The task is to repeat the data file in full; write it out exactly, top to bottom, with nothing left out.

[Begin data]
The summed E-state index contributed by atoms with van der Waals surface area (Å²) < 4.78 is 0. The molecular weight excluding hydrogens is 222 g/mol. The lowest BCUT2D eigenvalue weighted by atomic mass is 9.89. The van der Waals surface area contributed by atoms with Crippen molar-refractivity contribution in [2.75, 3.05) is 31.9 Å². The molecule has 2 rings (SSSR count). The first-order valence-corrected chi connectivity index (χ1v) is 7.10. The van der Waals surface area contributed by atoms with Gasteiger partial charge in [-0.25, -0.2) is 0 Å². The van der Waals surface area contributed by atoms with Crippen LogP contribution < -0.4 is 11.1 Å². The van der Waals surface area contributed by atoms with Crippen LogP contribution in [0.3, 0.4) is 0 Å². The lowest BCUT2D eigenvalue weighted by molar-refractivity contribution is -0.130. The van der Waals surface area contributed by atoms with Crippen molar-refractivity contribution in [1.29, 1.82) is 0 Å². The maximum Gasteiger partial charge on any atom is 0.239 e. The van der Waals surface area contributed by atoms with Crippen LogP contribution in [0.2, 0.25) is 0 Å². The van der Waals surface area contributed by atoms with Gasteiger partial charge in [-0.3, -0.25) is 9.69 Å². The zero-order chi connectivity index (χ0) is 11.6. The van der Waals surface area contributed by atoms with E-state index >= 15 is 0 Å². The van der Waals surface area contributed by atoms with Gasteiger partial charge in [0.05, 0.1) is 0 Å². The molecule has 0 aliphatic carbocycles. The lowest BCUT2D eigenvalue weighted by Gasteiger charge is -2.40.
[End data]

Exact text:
The summed E-state index contributed by atoms with van der Waals surface area (Å²) < 4.78 is 0. The molecular weight excluding hydrogens is 222 g/mol. The lowest BCUT2D eigenvalue weighted by atomic mass is 9.89. The van der Waals surface area contributed by atoms with Crippen molar-refractivity contribution in [2.75, 3.05) is 31.9 Å². The molecule has 2 rings (SSSR count). The first-order valence-corrected chi connectivity index (χ1v) is 7.10. The van der Waals surface area contributed by atoms with Gasteiger partial charge in [-0.25, -0.2) is 0 Å². The van der Waals surface area contributed by atoms with Crippen LogP contribution < -0.4 is 11.1 Å². The van der Waals surface area contributed by atoms with Crippen LogP contribution in [0.3, 0.4) is 0 Å². The lowest BCUT2D eigenvalue weighted by molar-refractivity contribution is -0.130. The van der Waals surface area contributed by atoms with Crippen molar-refractivity contribution in [1.29, 1.82) is 0 Å². The maximum Gasteiger partial charge on any atom is 0.239 e. The van der Waals surface area contributed by atoms with Crippen LogP contribution in [0.2, 0.25) is 0 Å². The van der Waals surface area contributed by atoms with Gasteiger partial charge in [-0.3, -0.25) is 9.69 Å². The zero-order chi connectivity index (χ0) is 11.6. The van der Waals surface area contributed by atoms with E-state index >= 15 is 0 Å². The van der Waals surface area contributed by atoms with Gasteiger partial charge in [0.05, 0.1) is 0 Å². The molecule has 0 aliphatic carbocycles. The lowest BCUT2D eigenvalue weighted by Gasteiger charge is -2.40.